Note: This is the second in a series of stories exploring the ways in which Pittsburg State University has been preparing all summer for the fall semester in an effort to be as safe as possible during the COVID-19 pandemic. Future stories will focus on specific aspects of campus life, including academics in each of the university’s four colleges, recreation, student health, and more.
As students prepare to return to classes this fall at Pittsburg State University, they may be wondering how the university is planning for courses to be delivered in order to ensure that the campus is able to reopen and stay open amidst the COVID-19 pandemic.
The answer, according to the university, is that the approach is not one size fits all — it's highly customized from course to course (and there are thousands) and has been the product of collaboration this summer by a myriad of offices across campus.
The guiding principle of PSU’s efforts, the university said, is to focus on the safety of faculty, staff, and students while providing students high-quality experiences that preserve their progress toward a degree.
Since summer began, a working group tasked with helping to guide the approach has been meeting weekly under the leadership of Provost and Vice President for Academic Affairs Howard Smith.
“It’s important for people to know that deans, chairs, and faculty are working hard to deliver the highest quality instruction,” Smith said. “We’re on back order on some things — the whole country is — but I feel good about our planning and where we’re headed.”
The Center for Teaching, Learning, and Technology, under the leadership of senior instructional designer Susan Dellasega, has conducted an evaluation of all classrooms on campus; there are hundreds of them.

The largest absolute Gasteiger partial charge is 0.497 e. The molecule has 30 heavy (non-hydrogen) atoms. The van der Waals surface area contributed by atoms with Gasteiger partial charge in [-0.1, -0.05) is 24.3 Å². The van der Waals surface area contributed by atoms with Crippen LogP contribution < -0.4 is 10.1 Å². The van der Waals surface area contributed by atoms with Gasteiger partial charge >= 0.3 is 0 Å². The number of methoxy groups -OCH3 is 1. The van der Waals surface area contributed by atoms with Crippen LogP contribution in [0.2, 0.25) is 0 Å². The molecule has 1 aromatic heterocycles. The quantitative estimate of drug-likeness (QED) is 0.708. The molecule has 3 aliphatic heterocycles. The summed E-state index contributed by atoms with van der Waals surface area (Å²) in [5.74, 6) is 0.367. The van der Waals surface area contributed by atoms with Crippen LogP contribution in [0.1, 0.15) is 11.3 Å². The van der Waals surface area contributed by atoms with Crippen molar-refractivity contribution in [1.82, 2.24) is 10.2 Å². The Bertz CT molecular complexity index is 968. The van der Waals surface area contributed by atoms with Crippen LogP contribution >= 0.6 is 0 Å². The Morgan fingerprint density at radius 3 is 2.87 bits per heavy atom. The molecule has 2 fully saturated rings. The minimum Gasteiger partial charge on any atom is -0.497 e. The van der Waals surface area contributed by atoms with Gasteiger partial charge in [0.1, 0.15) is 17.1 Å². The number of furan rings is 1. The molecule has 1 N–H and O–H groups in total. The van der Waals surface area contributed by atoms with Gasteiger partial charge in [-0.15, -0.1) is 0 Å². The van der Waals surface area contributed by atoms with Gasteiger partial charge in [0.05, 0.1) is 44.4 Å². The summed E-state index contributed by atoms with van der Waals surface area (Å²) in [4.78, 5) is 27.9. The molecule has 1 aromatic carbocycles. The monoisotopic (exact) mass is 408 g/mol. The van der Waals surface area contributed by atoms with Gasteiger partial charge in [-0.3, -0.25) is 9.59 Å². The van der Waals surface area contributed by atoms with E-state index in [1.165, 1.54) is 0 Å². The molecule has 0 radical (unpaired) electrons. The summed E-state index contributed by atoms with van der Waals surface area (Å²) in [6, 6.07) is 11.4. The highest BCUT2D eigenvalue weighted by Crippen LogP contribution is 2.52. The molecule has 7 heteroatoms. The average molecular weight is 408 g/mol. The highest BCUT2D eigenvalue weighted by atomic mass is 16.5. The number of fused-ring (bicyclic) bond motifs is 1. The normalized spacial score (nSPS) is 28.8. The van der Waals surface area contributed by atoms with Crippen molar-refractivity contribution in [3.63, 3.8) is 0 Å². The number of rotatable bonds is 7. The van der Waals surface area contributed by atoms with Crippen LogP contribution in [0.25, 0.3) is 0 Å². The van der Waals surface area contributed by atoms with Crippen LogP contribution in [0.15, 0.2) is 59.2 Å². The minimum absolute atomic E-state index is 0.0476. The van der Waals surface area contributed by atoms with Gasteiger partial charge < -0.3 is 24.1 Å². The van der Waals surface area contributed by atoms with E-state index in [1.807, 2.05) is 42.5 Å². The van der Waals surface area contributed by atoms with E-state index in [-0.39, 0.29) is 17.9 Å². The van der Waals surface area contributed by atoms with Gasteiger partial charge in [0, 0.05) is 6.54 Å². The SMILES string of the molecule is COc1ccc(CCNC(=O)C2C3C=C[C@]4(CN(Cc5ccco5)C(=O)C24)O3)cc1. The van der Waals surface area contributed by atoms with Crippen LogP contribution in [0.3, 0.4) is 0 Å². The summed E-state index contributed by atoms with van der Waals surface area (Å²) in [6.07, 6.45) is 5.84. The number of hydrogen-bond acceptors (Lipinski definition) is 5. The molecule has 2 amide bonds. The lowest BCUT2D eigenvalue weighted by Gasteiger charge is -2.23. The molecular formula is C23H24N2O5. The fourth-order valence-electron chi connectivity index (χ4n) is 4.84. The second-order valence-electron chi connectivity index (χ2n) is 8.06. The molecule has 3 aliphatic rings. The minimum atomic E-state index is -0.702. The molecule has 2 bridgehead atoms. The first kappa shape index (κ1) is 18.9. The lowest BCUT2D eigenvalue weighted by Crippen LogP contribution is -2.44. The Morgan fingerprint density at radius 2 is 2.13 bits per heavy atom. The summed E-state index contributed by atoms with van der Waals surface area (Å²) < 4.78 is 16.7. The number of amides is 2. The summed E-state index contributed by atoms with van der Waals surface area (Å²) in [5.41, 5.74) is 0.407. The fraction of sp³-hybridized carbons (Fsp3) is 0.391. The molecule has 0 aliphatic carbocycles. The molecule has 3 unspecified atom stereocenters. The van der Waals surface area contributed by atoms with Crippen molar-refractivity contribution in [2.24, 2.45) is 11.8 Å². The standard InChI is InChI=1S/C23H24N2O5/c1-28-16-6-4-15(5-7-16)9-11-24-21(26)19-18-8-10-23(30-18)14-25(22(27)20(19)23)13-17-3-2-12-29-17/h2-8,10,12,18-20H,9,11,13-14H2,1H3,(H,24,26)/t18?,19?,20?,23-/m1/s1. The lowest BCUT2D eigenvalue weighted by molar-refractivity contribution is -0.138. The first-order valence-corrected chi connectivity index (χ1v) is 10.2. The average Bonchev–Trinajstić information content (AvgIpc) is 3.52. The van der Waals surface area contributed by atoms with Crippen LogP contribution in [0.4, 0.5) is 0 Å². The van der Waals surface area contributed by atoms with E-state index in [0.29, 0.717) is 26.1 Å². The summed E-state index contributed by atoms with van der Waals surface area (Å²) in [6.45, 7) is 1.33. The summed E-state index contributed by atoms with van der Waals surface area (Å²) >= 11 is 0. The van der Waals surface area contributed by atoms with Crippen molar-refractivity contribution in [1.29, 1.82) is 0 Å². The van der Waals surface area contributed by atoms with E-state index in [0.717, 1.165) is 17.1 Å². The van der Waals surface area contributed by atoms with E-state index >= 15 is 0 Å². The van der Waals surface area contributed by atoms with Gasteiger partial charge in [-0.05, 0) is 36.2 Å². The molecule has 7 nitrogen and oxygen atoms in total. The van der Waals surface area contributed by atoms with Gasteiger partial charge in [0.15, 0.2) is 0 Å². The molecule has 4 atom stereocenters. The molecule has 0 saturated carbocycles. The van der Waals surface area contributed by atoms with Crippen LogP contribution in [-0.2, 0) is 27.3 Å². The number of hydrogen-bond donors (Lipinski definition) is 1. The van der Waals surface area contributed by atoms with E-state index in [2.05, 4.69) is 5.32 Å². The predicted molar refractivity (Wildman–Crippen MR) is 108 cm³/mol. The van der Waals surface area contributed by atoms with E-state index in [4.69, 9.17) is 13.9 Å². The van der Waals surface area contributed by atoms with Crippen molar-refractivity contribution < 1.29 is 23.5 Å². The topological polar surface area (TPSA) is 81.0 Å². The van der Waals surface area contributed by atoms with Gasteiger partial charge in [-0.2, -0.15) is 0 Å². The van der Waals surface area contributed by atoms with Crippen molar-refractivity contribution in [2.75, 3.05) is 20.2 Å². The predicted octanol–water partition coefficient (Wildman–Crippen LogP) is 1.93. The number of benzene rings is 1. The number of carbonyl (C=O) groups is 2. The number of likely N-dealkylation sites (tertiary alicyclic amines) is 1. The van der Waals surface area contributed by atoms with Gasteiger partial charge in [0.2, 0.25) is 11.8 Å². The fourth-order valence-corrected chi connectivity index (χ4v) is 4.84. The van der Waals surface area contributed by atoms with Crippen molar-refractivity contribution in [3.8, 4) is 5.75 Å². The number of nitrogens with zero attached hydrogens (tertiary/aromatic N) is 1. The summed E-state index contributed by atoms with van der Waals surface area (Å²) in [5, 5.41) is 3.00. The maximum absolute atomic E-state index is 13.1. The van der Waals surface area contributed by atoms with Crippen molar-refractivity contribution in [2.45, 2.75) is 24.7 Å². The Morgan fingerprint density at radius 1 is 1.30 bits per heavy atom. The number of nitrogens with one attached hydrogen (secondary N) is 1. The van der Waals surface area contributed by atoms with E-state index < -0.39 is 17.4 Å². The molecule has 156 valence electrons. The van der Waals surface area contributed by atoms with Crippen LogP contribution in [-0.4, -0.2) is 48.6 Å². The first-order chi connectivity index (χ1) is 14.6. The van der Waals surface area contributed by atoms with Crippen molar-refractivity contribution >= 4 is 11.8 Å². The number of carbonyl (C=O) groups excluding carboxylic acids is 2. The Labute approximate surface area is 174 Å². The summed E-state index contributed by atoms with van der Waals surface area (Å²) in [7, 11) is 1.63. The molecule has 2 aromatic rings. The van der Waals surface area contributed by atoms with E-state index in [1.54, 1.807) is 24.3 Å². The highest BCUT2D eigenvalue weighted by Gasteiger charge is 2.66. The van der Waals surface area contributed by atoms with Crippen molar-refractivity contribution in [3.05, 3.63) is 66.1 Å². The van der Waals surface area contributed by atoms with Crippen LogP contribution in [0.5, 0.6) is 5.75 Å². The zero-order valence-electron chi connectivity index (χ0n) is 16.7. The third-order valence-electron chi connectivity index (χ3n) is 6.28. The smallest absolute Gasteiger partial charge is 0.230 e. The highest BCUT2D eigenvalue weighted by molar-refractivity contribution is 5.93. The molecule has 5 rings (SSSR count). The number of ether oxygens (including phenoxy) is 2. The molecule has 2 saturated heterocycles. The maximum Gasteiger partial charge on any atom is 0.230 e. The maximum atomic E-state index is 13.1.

Electronic technicians Rick Estenson and Mike Smith, who have expertise in audio-visual instructional delivery, have audited the “Zoom readiness” of each classroom.
“There may come a time during in-person classes that we have to be able to accommodate someone at a distance, perhaps because a student has to quarantine, for example,” Dellasega said. “The rooms must have the capability for us to capture the computer screen and the audio.”
An audit also has been done of classroom sizes with consideration to “COVID capacity” based on CDC guidelines.
“With that in mind, each course had to be considered based on the number of students enrolled,” Smith said. “Then, we began looking at alternate spaces that might be available, such as using the ballrooms in the Overman Student Center. At the same time, we had to keep in mind that other activities may be planned in those spaces, so we have to have flexibility.”
Departments and the Registrar’s Office are updating course schedules to show modifications, if any, with the goal of having them accessible to students in the GUS System by July 22.
Faculty, meanwhile, have been carefully weighing which kind of delivery model will work best for each course.